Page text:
Thursday, July 27, 2017

Kingdom Choices

August 28, 2011  
Filed under Sermon Notes

Sermon notes for Matthew 16.21-27 (Proper 17A)  August 28, 2011

By Fr Van McCalister

Last Sunday I was visiting an Anglican Church in Wichita Falls, Texas with my eldest son.

  • I found myself doing this thing that I always do and despise but keep doing: Comparing.
  • That’s not worship! I chose the wrong kingdom.

Romans 7:15 – I do not understand my own actions. For I do not do what I want, but I do the very thing I hate.

I’ve thought about writing a blog article: “How to destroy a church” but  C.S. Lewis has already done it better than I could in the Screwtape Letters.

CS Lewis provides some valuable insight into how Satan uses Christians against other Christians. Consider . . . [Screwtape Letters: Chapter 2, pp 11-12]. “You want to lean pretty heavily on those neighbors . . .”

Over the past year, I have observed Christians say things about other Christians that are simply shocking. You would think that we were at war with one another, rather than at war with Satan. I hate to even mention these things but I think it is important that you recognize how insidious this Satanic attack is. I’ve witnessed the following:

  • Unfounded accusations against a dear brother at last year’s budget hearings during the convention
  • Divisions among the clergy
  • Church members avoiding one another

There also examples where Satan has failed:

  • I promised John D. two years ago that I would inform him about any upcoming events where sound was needed. I promised to do that! And yet, I have forgotten to do it a number of times. But John keeps forgiving me – I respect him for that as much as for the work that he does. John made the right kingdom choice.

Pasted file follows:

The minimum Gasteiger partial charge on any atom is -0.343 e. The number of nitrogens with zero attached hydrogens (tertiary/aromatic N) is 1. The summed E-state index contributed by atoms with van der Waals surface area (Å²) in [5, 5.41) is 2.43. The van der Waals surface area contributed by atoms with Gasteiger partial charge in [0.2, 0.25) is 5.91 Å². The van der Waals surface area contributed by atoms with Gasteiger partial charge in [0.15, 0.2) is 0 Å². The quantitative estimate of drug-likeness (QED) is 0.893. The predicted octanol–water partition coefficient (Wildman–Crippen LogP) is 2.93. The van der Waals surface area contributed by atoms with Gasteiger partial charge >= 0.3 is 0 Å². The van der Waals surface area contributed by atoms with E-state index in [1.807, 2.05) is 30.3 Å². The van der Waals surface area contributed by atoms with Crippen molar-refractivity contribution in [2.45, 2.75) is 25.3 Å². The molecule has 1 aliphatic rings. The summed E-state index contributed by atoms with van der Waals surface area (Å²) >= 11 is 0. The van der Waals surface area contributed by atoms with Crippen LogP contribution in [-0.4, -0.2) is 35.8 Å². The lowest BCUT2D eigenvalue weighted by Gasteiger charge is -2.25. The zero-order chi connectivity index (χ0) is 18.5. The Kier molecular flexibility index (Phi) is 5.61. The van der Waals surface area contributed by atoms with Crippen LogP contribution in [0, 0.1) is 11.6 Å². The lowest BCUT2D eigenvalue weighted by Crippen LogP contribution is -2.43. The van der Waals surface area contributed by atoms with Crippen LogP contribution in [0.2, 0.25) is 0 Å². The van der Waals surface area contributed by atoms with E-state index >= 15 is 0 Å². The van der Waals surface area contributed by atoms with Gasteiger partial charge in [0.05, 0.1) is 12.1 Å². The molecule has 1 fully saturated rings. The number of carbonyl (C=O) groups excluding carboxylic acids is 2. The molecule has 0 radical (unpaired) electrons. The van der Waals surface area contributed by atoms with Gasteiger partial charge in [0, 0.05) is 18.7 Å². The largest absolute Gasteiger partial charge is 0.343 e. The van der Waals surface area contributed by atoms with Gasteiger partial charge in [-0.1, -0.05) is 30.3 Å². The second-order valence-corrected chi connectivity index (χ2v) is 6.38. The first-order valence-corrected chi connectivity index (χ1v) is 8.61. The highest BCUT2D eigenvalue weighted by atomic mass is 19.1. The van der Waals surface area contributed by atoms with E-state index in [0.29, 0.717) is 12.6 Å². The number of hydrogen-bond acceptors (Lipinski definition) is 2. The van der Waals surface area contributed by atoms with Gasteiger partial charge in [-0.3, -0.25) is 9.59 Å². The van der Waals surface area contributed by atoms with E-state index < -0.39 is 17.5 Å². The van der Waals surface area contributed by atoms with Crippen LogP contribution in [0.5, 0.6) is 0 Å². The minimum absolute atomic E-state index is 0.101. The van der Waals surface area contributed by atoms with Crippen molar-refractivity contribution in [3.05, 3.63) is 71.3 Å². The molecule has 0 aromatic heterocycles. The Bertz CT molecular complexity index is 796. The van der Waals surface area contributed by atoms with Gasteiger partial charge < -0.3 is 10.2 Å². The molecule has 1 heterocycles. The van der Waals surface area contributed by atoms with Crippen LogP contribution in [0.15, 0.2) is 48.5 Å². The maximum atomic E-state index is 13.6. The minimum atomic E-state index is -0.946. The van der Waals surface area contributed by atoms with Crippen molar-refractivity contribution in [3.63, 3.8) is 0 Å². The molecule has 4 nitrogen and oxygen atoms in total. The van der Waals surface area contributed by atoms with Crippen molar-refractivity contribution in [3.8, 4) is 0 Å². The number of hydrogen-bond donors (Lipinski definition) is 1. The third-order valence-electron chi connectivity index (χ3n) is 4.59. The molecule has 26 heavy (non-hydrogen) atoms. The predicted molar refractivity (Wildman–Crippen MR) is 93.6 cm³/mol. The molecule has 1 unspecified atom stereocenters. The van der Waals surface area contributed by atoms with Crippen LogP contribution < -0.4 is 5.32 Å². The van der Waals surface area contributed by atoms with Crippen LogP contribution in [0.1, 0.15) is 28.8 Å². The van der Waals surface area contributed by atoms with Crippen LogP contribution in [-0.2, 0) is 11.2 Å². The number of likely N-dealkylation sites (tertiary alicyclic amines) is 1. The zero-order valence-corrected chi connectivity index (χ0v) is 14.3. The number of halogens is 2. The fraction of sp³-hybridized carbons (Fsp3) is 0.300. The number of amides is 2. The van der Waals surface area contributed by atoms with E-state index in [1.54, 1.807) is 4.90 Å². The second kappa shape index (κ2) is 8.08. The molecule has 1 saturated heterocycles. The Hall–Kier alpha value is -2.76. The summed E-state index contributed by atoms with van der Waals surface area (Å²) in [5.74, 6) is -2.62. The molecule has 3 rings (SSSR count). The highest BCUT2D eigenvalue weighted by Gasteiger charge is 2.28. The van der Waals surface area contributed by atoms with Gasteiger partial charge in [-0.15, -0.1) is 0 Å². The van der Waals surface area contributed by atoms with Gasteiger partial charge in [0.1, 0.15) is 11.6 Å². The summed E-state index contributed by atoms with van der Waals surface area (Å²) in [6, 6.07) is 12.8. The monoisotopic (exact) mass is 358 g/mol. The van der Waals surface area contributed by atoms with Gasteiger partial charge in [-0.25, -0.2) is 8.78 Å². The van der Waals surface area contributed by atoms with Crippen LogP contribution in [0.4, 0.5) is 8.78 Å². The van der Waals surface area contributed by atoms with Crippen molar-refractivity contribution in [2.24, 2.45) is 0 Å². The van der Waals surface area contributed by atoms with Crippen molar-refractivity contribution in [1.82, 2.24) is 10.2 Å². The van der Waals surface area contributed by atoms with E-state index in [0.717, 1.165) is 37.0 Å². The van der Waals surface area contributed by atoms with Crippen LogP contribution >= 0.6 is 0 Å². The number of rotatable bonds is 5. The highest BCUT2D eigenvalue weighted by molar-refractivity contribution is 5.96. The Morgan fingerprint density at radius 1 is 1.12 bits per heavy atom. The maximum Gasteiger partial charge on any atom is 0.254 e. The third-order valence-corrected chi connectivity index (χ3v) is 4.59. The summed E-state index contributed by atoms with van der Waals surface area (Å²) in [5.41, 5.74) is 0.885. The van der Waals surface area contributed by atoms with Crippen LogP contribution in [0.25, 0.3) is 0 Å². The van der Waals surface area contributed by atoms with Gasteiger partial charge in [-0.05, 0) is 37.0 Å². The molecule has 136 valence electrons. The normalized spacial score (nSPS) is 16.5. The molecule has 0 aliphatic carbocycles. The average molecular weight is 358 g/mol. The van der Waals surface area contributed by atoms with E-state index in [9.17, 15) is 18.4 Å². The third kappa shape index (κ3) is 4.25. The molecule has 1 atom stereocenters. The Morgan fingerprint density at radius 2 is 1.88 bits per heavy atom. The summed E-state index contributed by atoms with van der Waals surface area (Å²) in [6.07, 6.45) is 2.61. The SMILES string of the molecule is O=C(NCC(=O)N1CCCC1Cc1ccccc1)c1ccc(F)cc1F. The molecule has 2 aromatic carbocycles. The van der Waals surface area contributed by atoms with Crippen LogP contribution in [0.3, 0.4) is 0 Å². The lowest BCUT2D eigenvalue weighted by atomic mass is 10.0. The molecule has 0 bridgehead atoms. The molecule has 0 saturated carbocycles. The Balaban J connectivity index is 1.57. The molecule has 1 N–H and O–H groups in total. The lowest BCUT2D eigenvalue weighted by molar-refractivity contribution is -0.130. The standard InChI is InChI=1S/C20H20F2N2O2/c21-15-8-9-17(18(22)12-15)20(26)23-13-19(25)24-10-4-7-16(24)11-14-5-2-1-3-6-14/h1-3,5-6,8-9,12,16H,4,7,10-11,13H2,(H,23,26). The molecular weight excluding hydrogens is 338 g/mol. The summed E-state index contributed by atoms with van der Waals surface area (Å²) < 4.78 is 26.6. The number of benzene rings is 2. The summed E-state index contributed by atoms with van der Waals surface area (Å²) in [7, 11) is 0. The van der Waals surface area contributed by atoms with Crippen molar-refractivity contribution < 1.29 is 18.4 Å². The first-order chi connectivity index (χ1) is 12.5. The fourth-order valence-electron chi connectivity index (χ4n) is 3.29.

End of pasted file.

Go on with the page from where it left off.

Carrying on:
• Chapter meeting: Gary and I seemed to be at odds with each other, which was very troubling. We broke through with prayer. I love Gary. My relationship with him is more important than any business that I would ever bring before the Chapter. We made the right kingdom choice.

Many of us are fatigued and under heavy-duty stress! Air-conditioner, appropriate care for the homeless, tensions about how to maintain the campus, finances, preparing for a new bishop, family issues, work issues, health issues . . .

  • These situations strain relationships; Break relationships. We make assumptions.
  • Marriage counseling: Don’t battle each other; fight along side each other.
  • These situations force us to choose a kingdom.

We are under attack!

  • If you knew someone was plotting to break into your home and attack your family, you’d do something – you’d prepare for the attack!

Ephes. 6:12 – For we do not wrestle against flesh and blood, but against the rulers, against the authorities, against the cosmic powers over this present darkness, against the spiritual forces of evil in the heavenly places.

Is this not what Jesus is trying to teach the disciples in Matthew 16?

It begins with Peter’s confession in front of the “Gates of Hades” in Caesarea Philippi where Jesus gave the disciples authority to access the Kingdom of Heaven – as you heard last Sunday {Matthew 16:13-20].